Stargardt disease is an autosomal recessive retinal degeneration affecting cone and rod photoreceptor cells. These are important for vision in bright and dim light. STGD was first identified in Labrador retriever dogs. Their visual function is impaired under daylight and dim light but still retain some vision throughout their lifetime. Pupils are dilated under daylight conditions. The function of rod photoreceptors is better preserved compared to cone photoreceptors. Additionally, reduction of number of photoreceptors is observed. On an eye exam affected dogs may also show attenuation of retina blood vessels. STGD occurs due to a genetic mutation that affects protein, which is responsible for normal function of retinal photoreceptors.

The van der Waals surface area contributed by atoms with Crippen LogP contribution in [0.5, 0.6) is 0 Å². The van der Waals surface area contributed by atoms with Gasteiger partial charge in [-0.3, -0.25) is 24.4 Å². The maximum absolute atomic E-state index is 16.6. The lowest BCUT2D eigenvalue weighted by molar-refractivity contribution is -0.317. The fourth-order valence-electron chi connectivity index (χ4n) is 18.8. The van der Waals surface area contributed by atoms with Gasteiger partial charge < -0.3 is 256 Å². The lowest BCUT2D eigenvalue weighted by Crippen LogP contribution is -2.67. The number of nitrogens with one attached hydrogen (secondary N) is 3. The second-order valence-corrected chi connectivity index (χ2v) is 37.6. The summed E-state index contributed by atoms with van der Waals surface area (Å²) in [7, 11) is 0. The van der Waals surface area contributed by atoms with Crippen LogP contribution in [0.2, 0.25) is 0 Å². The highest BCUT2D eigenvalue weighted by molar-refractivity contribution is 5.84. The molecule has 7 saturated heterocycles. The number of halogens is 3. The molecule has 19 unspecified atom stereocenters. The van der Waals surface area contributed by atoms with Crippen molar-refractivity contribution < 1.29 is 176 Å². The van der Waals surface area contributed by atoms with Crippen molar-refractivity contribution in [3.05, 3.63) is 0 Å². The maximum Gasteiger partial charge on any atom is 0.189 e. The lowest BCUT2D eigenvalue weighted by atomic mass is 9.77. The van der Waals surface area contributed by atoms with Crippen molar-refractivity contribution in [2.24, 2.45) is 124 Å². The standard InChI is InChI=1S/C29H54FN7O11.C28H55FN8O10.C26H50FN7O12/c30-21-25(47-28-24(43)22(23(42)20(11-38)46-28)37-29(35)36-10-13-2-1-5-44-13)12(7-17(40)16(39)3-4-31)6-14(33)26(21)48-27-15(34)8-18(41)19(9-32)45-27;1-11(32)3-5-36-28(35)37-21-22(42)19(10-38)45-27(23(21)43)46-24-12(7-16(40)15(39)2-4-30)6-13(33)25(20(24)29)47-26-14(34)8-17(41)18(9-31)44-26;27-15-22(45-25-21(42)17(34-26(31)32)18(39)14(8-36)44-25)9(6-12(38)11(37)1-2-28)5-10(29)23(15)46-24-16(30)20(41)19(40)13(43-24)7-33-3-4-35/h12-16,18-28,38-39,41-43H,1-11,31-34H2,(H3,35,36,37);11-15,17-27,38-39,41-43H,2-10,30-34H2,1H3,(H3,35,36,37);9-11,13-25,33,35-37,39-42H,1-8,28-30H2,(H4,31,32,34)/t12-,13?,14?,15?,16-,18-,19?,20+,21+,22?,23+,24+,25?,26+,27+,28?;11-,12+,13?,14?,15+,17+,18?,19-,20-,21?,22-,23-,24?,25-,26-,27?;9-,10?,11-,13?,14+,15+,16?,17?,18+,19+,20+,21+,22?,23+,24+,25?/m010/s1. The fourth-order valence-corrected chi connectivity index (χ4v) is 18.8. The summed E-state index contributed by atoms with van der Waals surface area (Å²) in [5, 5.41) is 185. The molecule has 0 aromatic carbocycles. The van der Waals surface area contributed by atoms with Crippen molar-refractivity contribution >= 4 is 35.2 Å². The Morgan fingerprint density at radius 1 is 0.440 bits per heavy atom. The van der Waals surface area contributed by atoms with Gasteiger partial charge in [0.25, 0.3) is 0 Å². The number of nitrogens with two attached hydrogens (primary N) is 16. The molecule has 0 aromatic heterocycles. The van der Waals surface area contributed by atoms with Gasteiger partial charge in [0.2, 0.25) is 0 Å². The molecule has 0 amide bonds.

Inheritance: autosomal recessive - read more
Mutation: ABCA4 gene
Genetic test: The method used for testing is extremely accurate and allows complete differentiation between affected animals, carriers and healthy dogs. Testing can be done at any age.
Disease control: read more
Sample: EDTA whole blood (1.0 ml) or buccal swabs. Detailed information about sampling can be found here.